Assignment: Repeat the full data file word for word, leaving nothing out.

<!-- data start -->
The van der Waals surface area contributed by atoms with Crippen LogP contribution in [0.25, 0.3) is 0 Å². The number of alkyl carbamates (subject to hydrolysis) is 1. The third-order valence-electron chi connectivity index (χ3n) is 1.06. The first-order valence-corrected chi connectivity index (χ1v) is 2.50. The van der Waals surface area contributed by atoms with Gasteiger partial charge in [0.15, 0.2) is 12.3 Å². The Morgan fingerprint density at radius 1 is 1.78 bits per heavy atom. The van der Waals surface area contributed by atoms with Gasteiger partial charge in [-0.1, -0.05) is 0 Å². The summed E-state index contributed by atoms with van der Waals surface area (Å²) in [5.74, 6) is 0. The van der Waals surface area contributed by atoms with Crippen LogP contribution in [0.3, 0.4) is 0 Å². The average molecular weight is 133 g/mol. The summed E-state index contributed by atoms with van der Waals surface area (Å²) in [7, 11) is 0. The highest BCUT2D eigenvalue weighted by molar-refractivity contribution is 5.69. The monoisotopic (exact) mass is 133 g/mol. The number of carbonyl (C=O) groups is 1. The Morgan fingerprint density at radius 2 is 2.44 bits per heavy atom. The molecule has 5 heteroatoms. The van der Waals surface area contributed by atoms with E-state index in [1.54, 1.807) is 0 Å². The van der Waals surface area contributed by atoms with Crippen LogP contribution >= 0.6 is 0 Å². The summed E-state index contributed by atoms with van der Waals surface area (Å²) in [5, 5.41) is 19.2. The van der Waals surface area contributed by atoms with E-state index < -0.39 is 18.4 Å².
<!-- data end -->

The van der Waals surface area contributed by atoms with Crippen LogP contribution in [0.25, 0.3) is 0 Å². The number of alkyl carbamates (subject to hydrolysis) is 1. The third-order valence-electron chi connectivity index (χ3n) is 1.06. The first-order valence-corrected chi connectivity index (χ1v) is 2.50. The van der Waals surface area contributed by atoms with Gasteiger partial charge in [0.15, 0.2) is 12.3 Å². The Morgan fingerprint density at radius 1 is 1.78 bits per heavy atom. The van der Waals surface area contributed by atoms with Gasteiger partial charge in [-0.1, -0.05) is 0 Å². The summed E-state index contributed by atoms with van der Waals surface area (Å²) in [5.74, 6) is 0. The van der Waals surface area contributed by atoms with Crippen LogP contribution in [0.3, 0.4) is 0 Å². The average molecular weight is 133 g/mol. The summed E-state index contributed by atoms with van der Waals surface area (Å²) in [7, 11) is 0. The highest BCUT2D eigenvalue weighted by molar-refractivity contribution is 5.69. The monoisotopic (exact) mass is 133 g/mol. The number of carbonyl (C=O) groups is 1. The Morgan fingerprint density at radius 2 is 2.44 bits per heavy atom. The molecule has 5 heteroatoms. The van der Waals surface area contributed by atoms with E-state index in [1.54, 1.807) is 0 Å². The van der Waals surface area contributed by atoms with Crippen LogP contribution >= 0.6 is 0 Å². The summed E-state index contributed by atoms with van der Waals surface area (Å²) in [5, 5.41) is 19.2. The van der Waals surface area contributed by atoms with E-state index < -0.39 is 18.4 Å².